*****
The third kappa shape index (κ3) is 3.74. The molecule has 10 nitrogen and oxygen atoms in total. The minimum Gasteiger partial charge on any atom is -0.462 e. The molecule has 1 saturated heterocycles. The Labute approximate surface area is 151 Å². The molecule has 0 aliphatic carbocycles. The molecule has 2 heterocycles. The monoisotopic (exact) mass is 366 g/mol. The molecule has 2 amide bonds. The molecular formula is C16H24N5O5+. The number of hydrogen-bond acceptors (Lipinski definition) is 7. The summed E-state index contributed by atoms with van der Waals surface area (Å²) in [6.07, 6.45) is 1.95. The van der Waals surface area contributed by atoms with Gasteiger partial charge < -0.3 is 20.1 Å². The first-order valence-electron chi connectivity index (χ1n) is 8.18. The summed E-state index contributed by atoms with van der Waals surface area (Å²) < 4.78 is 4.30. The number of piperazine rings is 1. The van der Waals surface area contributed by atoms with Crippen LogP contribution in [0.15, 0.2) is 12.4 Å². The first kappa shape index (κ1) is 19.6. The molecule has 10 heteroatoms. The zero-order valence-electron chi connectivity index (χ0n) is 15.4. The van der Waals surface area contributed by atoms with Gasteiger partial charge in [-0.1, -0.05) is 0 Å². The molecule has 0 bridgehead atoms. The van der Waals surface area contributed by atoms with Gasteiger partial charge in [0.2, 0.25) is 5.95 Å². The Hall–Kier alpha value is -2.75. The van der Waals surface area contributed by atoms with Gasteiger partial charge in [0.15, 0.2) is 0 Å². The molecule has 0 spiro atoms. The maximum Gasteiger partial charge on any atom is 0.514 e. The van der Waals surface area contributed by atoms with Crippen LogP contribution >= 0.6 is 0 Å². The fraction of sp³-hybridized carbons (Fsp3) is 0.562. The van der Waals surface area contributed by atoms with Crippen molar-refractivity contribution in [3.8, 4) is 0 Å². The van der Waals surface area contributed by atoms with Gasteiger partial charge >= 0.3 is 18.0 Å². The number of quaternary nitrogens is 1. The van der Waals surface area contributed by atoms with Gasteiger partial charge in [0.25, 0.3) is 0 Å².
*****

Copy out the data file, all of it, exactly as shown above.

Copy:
The third kappa shape index (κ3) is 3.74. The molecule has 10 nitrogen and oxygen atoms in total. The minimum Gasteiger partial charge on any atom is -0.462 e. The molecule has 1 saturated heterocycles. The Labute approximate surface area is 151 Å². The molecule has 0 aliphatic carbocycles. The molecule has 2 heterocycles. The monoisotopic (exact) mass is 366 g/mol. The molecule has 2 amide bonds. The molecular formula is C16H24N5O5+. The number of hydrogen-bond acceptors (Lipinski definition) is 7. The summed E-state index contributed by atoms with van der Waals surface area (Å²) in [6.07, 6.45) is 1.95. The van der Waals surface area contributed by atoms with Gasteiger partial charge < -0.3 is 20.1 Å². The first-order valence-electron chi connectivity index (χ1n) is 8.18. The summed E-state index contributed by atoms with van der Waals surface area (Å²) < 4.78 is 4.30. The number of piperazine rings is 1. The van der Waals surface area contributed by atoms with Crippen LogP contribution in [0.15, 0.2) is 12.4 Å². The first kappa shape index (κ1) is 19.6. The molecule has 10 heteroatoms. The zero-order valence-electron chi connectivity index (χ0n) is 15.4. The van der Waals surface area contributed by atoms with Gasteiger partial charge in [-0.1, -0.05) is 0 Å². The molecule has 0 bridgehead atoms. The van der Waals surface area contributed by atoms with Gasteiger partial charge in [0.2, 0.25) is 5.95 Å². The Hall–Kier alpha value is -2.75. The van der Waals surface area contributed by atoms with Gasteiger partial charge in [0.15, 0.2) is 0 Å². The molecule has 0 spiro atoms. The maximum Gasteiger partial charge on any atom is 0.514 e. The van der Waals surface area contributed by atoms with Crippen LogP contribution >= 0.6 is 0 Å². The fraction of sp³-hybridized carbons (Fsp3) is 0.562. The van der Waals surface area contributed by atoms with Crippen molar-refractivity contribution in [3.8, 4) is 0 Å². The van der Waals surface area contributed by atoms with Gasteiger partial charge >= 0.3 is 18.0 Å². The number of quaternary nitrogens is 1. The van der Waals surface area contributed by atoms with Gasteiger partial charge in [0.25, 0.3) is 0 Å².